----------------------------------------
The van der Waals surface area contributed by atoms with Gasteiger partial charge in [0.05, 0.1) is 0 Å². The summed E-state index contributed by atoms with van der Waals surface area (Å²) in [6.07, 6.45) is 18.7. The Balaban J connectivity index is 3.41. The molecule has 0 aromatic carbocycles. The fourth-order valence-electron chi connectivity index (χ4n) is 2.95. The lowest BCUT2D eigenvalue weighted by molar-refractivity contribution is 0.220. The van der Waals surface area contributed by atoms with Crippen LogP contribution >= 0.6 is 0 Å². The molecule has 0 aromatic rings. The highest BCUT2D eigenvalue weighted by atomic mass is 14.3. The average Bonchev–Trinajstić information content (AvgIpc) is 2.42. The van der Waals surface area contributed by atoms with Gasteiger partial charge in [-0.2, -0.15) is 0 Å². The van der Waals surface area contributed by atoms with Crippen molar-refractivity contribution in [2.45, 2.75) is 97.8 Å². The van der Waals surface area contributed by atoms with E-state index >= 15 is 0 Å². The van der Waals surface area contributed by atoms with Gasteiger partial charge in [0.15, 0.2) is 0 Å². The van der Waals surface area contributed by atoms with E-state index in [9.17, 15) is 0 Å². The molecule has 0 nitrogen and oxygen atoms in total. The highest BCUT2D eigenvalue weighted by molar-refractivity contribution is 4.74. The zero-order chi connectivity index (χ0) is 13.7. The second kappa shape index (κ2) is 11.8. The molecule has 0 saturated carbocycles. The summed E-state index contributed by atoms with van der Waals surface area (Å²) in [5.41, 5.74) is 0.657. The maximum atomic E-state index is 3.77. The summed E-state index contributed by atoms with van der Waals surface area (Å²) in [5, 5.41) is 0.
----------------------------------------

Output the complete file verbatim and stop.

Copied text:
The van der Waals surface area contributed by atoms with Gasteiger partial charge in [0.05, 0.1) is 0 Å². The summed E-state index contributed by atoms with van der Waals surface area (Å²) in [6.07, 6.45) is 18.7. The Balaban J connectivity index is 3.41. The molecule has 0 aromatic carbocycles. The fourth-order valence-electron chi connectivity index (χ4n) is 2.95. The lowest BCUT2D eigenvalue weighted by molar-refractivity contribution is 0.220. The van der Waals surface area contributed by atoms with Crippen LogP contribution >= 0.6 is 0 Å². The molecule has 0 aromatic rings. The highest BCUT2D eigenvalue weighted by atomic mass is 14.3. The average Bonchev–Trinajstić information content (AvgIpc) is 2.42. The van der Waals surface area contributed by atoms with Gasteiger partial charge in [-0.2, -0.15) is 0 Å². The van der Waals surface area contributed by atoms with Crippen molar-refractivity contribution in [2.45, 2.75) is 97.8 Å². The van der Waals surface area contributed by atoms with E-state index >= 15 is 0 Å². The van der Waals surface area contributed by atoms with Gasteiger partial charge in [0.15, 0.2) is 0 Å². The van der Waals surface area contributed by atoms with E-state index in [9.17, 15) is 0 Å². The molecule has 0 nitrogen and oxygen atoms in total. The highest BCUT2D eigenvalue weighted by molar-refractivity contribution is 4.74. The zero-order chi connectivity index (χ0) is 13.7. The second kappa shape index (κ2) is 11.8. The molecule has 0 saturated carbocycles. The summed E-state index contributed by atoms with van der Waals surface area (Å²) in [5.41, 5.74) is 0.657. The maximum atomic E-state index is 3.77. The summed E-state index contributed by atoms with van der Waals surface area (Å²) in [5, 5.41) is 0.